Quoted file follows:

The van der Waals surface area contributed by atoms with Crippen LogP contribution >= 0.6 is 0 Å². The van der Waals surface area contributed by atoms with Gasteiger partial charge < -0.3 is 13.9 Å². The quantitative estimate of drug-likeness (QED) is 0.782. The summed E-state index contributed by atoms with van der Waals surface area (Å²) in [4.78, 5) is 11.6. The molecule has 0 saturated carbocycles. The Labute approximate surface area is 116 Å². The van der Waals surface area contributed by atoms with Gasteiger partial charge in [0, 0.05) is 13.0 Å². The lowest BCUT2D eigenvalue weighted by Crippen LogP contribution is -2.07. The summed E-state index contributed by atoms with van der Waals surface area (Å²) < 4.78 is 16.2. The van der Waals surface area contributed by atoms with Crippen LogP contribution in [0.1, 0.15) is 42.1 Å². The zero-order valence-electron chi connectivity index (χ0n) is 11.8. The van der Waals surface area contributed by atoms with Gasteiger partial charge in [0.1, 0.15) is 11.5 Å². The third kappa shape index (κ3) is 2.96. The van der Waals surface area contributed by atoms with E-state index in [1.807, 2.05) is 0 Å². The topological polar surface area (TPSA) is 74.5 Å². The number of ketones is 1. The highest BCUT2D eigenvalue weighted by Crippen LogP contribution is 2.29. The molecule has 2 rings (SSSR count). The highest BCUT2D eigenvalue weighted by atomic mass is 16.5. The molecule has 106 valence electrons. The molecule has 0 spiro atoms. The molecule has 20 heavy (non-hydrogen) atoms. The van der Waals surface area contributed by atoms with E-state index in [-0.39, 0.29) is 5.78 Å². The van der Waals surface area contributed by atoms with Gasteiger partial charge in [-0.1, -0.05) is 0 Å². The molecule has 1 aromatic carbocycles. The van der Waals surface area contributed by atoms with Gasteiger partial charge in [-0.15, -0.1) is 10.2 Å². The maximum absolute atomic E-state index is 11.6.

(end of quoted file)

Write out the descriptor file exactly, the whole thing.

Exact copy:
The van der Waals surface area contributed by atoms with Crippen LogP contribution >= 0.6 is 0 Å². The van der Waals surface area contributed by atoms with Gasteiger partial charge < -0.3 is 13.9 Å². The quantitative estimate of drug-likeness (QED) is 0.782. The summed E-state index contributed by atoms with van der Waals surface area (Å²) in [4.78, 5) is 11.6. The molecule has 0 saturated carbocycles. The Labute approximate surface area is 116 Å². The van der Waals surface area contributed by atoms with Gasteiger partial charge in [0, 0.05) is 13.0 Å². The lowest BCUT2D eigenvalue weighted by Crippen LogP contribution is -2.07. The summed E-state index contributed by atoms with van der Waals surface area (Å²) < 4.78 is 16.2. The van der Waals surface area contributed by atoms with Crippen LogP contribution in [0.1, 0.15) is 42.1 Å². The zero-order valence-electron chi connectivity index (χ0n) is 11.8. The van der Waals surface area contributed by atoms with Gasteiger partial charge in [0.1, 0.15) is 11.5 Å². The third kappa shape index (κ3) is 2.96. The van der Waals surface area contributed by atoms with E-state index in [1.807, 2.05) is 0 Å². The topological polar surface area (TPSA) is 74.5 Å². The number of ketones is 1. The highest BCUT2D eigenvalue weighted by Crippen LogP contribution is 2.29. The molecule has 2 rings (SSSR count). The highest BCUT2D eigenvalue weighted by atomic mass is 16.5. The molecule has 106 valence electrons. The molecule has 0 spiro atoms. The molecule has 20 heavy (non-hydrogen) atoms. The van der Waals surface area contributed by atoms with E-state index in [-0.39, 0.29) is 5.78 Å². The van der Waals surface area contributed by atoms with Gasteiger partial charge in [-0.1, -0.05) is 0 Å². The molecule has 1 aromatic carbocycles. The van der Waals surface area contributed by atoms with Gasteiger partial charge in [-0.15, -0.1) is 10.2 Å². The maximum absolute atomic E-state index is 11.6.